BANDERAS BAY, Mexico -- It's 1525, and 20,000 native warriors are about to make history out of your little troop of Spanish conquistadores scouting the bay. There's only one way out. All eyes turn to Father Octavio, who needs no encouragement to call for divine intervention.
It works! Just in the nick of time, one of the royal flags held aloft by your men starts glowing with a brilliant image of the Holy Cross. Terrified at the sight, the attackers flee. The day is saved.
A popular legend has it that's how western Mexico's 50-mile-long Banderas Bay got its name. In Spanish, banderas means flags.
Fast-forward to today, and the crescent-shaped bay is one the country's most popular vacation destinations, home to Puerto Vallarta, Nuevo Vallarta and part of the Riviera Nayarit on beaches peppered by close to 200 hotel-resorts.
The bulk of the properties are in Puerto Vallarta (or simply Vallarta, as the locals call their town), as is an international airport serving all three areas. Developments spread north to Nuevo Vallarta and up the coast to what's now the Riviera Nayarit during periodic building booms in the late 70s and in the 80s and 90s, sparked in large part by liberalized air service treaties between the U.S. and Mexico.
Another boom seems likely on the horizon when the latest treaty, signed last November, goes into effect on Jan. 1, 2016.
Flight Caps to be Removed
Among key features of the new agreement, restrictions on the number of airlines that can fly between U.S. and Mexican city-pairs will be tossed out. Currently, under an earlier pact signed in 2005, only three airlines from each country can serve any given route between 14 Mexican points (mostly beach destinations including Vallarta) and cities north of the border. Routes between the U.S. and other Mexican points are now capped at two carriers per side.
Easier access to Mexico means more seats zipping across the border and more competition between airlines, typically leading to lower fares, prompting more passengers to buy tickets.
Readying for the next boom, a number of new hotels are on drawing boards around the bay while several older properties are getting facelifts ranging from cosmetic spruce-ups to full-blown overhauls. The Villa Group's Villa del Palmar Puerto Vallarta, for example, recently spent more than $6 million on a stem-to-stern renovation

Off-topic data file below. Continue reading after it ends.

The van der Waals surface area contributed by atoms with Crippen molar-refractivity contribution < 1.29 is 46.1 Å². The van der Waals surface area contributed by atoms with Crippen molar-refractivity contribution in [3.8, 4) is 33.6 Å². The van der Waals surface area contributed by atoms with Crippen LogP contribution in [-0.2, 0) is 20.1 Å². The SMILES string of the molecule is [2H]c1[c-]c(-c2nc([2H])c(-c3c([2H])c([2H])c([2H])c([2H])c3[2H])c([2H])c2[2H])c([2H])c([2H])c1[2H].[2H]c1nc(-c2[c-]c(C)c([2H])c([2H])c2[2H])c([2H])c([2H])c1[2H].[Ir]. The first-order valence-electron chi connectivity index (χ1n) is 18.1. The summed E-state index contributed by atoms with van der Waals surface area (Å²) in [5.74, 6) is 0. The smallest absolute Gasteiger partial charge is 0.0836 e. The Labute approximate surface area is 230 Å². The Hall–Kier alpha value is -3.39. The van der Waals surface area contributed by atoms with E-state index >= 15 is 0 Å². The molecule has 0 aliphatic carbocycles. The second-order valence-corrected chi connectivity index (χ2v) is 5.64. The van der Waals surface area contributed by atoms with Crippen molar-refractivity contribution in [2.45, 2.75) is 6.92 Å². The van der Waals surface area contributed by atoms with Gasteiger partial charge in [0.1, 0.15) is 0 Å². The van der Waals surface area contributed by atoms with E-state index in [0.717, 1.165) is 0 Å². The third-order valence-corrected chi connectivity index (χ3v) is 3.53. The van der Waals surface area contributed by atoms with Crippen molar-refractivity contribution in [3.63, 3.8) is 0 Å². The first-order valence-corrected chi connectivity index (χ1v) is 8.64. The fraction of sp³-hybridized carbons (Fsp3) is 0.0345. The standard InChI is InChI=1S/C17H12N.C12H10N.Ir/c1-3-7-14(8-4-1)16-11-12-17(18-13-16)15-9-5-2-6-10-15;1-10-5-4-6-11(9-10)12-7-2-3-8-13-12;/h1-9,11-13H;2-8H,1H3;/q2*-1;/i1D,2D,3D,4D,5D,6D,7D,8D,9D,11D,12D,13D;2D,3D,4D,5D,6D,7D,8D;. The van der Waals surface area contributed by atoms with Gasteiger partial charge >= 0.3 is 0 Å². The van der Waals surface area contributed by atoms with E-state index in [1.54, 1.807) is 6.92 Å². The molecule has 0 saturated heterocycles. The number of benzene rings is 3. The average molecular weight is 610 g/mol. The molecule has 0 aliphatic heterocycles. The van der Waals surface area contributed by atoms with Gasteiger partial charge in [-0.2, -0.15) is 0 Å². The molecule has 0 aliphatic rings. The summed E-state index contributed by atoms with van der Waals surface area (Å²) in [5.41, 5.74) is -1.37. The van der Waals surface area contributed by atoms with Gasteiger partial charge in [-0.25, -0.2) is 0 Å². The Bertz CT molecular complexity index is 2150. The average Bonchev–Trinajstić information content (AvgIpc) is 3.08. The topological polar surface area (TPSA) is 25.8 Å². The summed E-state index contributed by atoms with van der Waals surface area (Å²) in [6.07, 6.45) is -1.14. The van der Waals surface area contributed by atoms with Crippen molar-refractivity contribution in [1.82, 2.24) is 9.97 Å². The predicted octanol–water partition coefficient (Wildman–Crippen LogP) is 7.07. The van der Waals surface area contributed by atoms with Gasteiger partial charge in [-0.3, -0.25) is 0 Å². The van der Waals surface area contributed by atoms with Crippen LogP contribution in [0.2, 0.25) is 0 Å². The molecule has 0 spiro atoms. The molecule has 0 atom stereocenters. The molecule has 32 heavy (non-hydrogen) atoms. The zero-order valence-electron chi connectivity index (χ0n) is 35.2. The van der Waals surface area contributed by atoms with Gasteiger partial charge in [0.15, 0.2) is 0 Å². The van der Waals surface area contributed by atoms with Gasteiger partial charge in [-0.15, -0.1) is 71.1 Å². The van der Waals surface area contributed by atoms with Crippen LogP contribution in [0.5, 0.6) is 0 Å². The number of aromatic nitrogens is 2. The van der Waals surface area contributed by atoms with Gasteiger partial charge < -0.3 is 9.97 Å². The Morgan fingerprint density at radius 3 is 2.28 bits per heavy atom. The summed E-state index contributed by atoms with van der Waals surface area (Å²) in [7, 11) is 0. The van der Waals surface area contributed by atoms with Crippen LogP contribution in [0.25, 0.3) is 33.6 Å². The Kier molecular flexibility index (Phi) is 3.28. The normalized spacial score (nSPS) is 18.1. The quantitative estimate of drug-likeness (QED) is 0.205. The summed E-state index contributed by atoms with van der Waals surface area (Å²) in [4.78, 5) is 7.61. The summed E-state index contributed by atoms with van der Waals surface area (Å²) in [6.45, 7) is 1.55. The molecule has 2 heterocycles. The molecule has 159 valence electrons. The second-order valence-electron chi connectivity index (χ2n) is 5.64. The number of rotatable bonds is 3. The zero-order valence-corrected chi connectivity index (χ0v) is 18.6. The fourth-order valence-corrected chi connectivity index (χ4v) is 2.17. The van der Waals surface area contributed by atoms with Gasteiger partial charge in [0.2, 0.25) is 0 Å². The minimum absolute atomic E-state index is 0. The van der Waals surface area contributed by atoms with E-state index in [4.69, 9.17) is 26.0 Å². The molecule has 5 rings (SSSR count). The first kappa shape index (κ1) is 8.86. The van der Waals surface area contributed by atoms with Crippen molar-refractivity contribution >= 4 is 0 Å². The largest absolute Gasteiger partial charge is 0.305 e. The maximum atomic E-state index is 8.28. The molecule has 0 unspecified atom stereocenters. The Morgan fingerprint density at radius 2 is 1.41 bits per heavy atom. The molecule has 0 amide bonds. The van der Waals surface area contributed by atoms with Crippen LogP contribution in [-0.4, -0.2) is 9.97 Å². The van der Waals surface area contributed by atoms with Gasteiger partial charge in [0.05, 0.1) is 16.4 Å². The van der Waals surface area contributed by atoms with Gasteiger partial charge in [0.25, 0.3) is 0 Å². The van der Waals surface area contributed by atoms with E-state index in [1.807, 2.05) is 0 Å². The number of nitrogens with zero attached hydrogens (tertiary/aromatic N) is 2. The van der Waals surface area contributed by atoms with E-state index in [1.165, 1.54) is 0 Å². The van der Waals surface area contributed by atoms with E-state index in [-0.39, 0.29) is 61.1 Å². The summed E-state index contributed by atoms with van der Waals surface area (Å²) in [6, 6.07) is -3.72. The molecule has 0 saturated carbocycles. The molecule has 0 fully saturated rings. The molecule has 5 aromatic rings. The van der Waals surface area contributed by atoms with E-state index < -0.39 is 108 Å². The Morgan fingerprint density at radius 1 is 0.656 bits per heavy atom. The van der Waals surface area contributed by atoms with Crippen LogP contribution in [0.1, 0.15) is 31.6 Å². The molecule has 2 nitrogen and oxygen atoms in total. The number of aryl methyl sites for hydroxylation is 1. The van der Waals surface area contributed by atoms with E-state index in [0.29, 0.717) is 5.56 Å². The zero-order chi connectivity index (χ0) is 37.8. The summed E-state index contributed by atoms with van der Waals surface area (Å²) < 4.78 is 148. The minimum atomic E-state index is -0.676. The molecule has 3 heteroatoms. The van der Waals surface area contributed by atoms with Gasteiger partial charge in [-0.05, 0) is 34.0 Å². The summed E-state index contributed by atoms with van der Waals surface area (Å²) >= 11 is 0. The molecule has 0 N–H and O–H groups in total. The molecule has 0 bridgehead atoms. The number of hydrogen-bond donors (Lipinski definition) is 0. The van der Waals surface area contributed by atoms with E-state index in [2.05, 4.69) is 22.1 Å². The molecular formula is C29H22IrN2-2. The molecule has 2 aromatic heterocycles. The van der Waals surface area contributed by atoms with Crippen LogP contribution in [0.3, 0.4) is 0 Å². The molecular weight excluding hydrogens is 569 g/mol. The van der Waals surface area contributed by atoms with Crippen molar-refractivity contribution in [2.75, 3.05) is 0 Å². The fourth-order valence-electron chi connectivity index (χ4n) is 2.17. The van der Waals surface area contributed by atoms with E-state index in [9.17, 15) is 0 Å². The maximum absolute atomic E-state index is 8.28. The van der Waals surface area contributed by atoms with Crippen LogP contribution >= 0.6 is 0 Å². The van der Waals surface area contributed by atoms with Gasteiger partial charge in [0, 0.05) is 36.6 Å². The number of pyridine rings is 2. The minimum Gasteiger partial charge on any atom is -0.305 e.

Built in 1992, the 511-room beachfront property in Vallarta's main hotel zone was "getting a little under the weather," as Villa del Palmar officials put it. The overhaul, which required a shutdown of the hotel for two months during the off-season last fall, brought a new design to the property's rooms inspired by Mexican pop culture. Outside, the project included new landscaping, waterfall additions, pool improvements and a widened entrance to the hotel among other upgrades.
Villa del Palmar Puerto Vallarta after its recent renovation. Photo by Bob Schulman.
Topping off the renovation, some 400 hotel employees carried out thousands of beds, chairs, tables and other room furnishings and carried in their new replacements.
Two newer Villa Group properties are among 26 tropical palaces on the beaches running north along the Nuevo Vallarta, Flamingos and Riviera Nayarit side of Banderas Bay.
A tip to future vacationers: Leave some room in your closet for a bunch of new tee-shirts proclaiming your love for places like Bucerias, La Cruz de Huanacaxtle, Costa Banderas, Punta Mita and other tiny dots on today's maps of the upper bay. Why? Because developers are standing on line to build new resorts there.